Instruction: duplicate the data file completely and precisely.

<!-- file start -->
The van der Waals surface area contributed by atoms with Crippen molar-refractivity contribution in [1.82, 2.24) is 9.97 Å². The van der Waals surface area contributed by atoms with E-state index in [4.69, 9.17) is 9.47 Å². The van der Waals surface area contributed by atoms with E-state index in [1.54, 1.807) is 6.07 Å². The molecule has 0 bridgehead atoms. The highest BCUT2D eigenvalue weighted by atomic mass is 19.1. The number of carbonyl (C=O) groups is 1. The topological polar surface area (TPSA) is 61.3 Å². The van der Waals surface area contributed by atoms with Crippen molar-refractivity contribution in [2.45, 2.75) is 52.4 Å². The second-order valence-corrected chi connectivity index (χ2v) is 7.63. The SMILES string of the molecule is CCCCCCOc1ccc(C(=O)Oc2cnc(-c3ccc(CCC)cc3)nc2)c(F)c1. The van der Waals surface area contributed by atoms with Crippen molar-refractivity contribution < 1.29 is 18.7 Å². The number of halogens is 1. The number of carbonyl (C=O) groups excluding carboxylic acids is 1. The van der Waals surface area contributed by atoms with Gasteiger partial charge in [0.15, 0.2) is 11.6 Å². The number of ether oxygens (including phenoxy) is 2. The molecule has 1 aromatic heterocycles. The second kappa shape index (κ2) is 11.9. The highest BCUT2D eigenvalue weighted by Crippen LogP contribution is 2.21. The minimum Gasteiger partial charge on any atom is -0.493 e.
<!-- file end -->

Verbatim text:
The van der Waals surface area contributed by atoms with Crippen molar-refractivity contribution in [1.82, 2.24) is 9.97 Å². The van der Waals surface area contributed by atoms with E-state index in [4.69, 9.17) is 9.47 Å². The van der Waals surface area contributed by atoms with E-state index in [1.54, 1.807) is 6.07 Å². The molecule has 0 bridgehead atoms. The highest BCUT2D eigenvalue weighted by atomic mass is 19.1. The number of carbonyl (C=O) groups is 1. The topological polar surface area (TPSA) is 61.3 Å². The van der Waals surface area contributed by atoms with Crippen molar-refractivity contribution in [2.45, 2.75) is 52.4 Å². The second-order valence-corrected chi connectivity index (χ2v) is 7.63. The SMILES string of the molecule is CCCCCCOc1ccc(C(=O)Oc2cnc(-c3ccc(CCC)cc3)nc2)c(F)c1. The van der Waals surface area contributed by atoms with Crippen molar-refractivity contribution < 1.29 is 18.7 Å². The number of halogens is 1. The number of carbonyl (C=O) groups excluding carboxylic acids is 1. The van der Waals surface area contributed by atoms with Gasteiger partial charge in [0.15, 0.2) is 11.6 Å². The number of ether oxygens (including phenoxy) is 2. The molecule has 1 aromatic heterocycles. The second kappa shape index (κ2) is 11.9. The highest BCUT2D eigenvalue weighted by Crippen LogP contribution is 2.21. The minimum Gasteiger partial charge on any atom is -0.493 e.